Thoughts for Lent
Lenten reflections: An early Easter
Easter falls rather late on the calendar this year, but why not start celebrating early? Easter Sunday is my favorite day of the year, and the Season of Lent, the 40 day period leading up to Easter, is my favorite season of the church calendar. I have many reasons for this.
First, who doesn’t love the lengthening of the days and the warmer temperatures? Second, Lent, traditionally, has been observed as a time of spiritual preparation and formation. I view it as an opportunity to renew our spirits as we move through the natural rhythms of the year, from the dormancy of winter to the vibrancy of spring. In the same way that we anticipate the earth’s awakening once more as new life strains to burst forth from the ground, we can also take steps to cultivate the growth of our souls. If Easter is the lily opening up in full bloom, then Lent is the seed actively germinating just before the bud pushes up from where it has been carefully planted in the ground. It is no longer dormant, but it requires the right soil, temperature, adequate moisture and an increase in oxygen if it is to flourish fully into a mature plant. In a like manner, Lent can afford us an occasion to nurture new life in our spirits.
There is no one right way to observe this season. Historically, some well-established Lenten practices include reading, reflection, meditation, prayer, self-examination and self-denial. I encourage you to ponder some ways in which you might cultivate your own personal fruitfulness this season. Here are a few ideas for consideration:
Study, quiet time and rest
You don’t have to wait until Saturday or Sunday to rest. Find moments during an ordinary day to be still in the Divine presence. Choose to spend a few minutes during lunch, or before or after your work day to do one of the following: Listen to an inspiring audio recording or podcast on your computer or uplifting music in your car. Read a poem or sing a song out loud when no one but God can hear you. Start a prayer journal or a gratitude list. Try a using a daily devotional reader such as “The Upper Room” or “Our Daily Bread.” Wherever you are on Easter Sunday, consider attending a special worship and experience a sacred moment of rest.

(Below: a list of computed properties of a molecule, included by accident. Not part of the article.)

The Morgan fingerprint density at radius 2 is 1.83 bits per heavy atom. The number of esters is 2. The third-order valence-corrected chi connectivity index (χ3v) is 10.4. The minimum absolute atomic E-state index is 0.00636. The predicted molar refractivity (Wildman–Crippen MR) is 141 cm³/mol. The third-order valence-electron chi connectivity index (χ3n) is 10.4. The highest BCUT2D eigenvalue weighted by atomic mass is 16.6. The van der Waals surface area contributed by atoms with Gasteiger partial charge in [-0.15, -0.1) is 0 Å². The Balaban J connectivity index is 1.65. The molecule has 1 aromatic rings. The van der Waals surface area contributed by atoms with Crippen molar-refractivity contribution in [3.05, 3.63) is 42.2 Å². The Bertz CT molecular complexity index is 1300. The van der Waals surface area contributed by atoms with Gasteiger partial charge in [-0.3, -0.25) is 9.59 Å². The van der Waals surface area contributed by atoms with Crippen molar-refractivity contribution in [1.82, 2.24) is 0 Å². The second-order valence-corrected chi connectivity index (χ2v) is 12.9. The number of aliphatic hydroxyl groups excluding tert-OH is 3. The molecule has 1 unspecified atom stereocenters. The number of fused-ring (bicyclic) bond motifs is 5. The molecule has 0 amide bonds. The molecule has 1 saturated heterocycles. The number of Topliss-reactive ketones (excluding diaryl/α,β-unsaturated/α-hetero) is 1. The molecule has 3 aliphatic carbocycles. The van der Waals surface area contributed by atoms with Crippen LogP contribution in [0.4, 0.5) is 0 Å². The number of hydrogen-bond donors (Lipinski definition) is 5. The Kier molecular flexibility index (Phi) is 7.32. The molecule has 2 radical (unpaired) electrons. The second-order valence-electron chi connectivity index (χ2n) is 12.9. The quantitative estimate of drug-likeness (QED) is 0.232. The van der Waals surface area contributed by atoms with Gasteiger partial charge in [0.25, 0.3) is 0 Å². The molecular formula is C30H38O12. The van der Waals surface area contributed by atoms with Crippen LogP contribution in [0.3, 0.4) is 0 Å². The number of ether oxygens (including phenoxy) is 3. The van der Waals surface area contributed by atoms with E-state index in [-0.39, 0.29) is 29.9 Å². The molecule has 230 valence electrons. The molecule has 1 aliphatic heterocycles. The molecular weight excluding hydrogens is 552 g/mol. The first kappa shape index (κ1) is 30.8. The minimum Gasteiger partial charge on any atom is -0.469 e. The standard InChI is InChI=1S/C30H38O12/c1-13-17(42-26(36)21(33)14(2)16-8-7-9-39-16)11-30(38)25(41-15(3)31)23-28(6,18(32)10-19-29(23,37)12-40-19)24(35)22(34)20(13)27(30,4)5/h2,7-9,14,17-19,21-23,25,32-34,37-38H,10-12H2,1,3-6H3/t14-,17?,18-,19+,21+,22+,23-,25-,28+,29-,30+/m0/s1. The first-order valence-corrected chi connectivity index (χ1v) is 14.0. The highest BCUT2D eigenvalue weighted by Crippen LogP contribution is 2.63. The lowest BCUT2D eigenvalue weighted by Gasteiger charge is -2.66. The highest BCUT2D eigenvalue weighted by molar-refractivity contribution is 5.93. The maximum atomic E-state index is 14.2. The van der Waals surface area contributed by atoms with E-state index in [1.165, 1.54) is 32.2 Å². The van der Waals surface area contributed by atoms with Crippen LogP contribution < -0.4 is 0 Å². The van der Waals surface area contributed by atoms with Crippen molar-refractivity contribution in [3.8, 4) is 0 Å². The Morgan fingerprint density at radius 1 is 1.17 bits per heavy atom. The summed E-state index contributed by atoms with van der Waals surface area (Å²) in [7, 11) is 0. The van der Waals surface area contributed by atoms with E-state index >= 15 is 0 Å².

Service and giving
Another way to observe Lent is to take on a new way of serving. Throughout the forty days of the season, find a little something extra you can do for our community and our world. Give some of your time, talent, or treasure to one or our many island non-profit groups or civic organizations. Give blood, or simply lend a helping hand where one is needed.
Fasting is not a popular practice, but what if we recast it in some way? Why not view abstinence as reorientation: to abstain for something, rather than from something. We can voluntarily give something up for Lent, like chocolate, social media, TV watching, or shopping in order to reorient ourselves away from the distraction of those things, and back toward what we think is most important.
“The one who sows to the Spirit will reap eternal life from the Spirit.” — Galatians 6:8
This Lent, take your own seeds of faith and sow them into something big and beautiful! And please don’t wait for April 21 to celebrate Easter; prepare for it instead, and enjoy blessings-in-advance during the marvelous season of Lent.
Peter Preiser is the pastor at Harbor Church.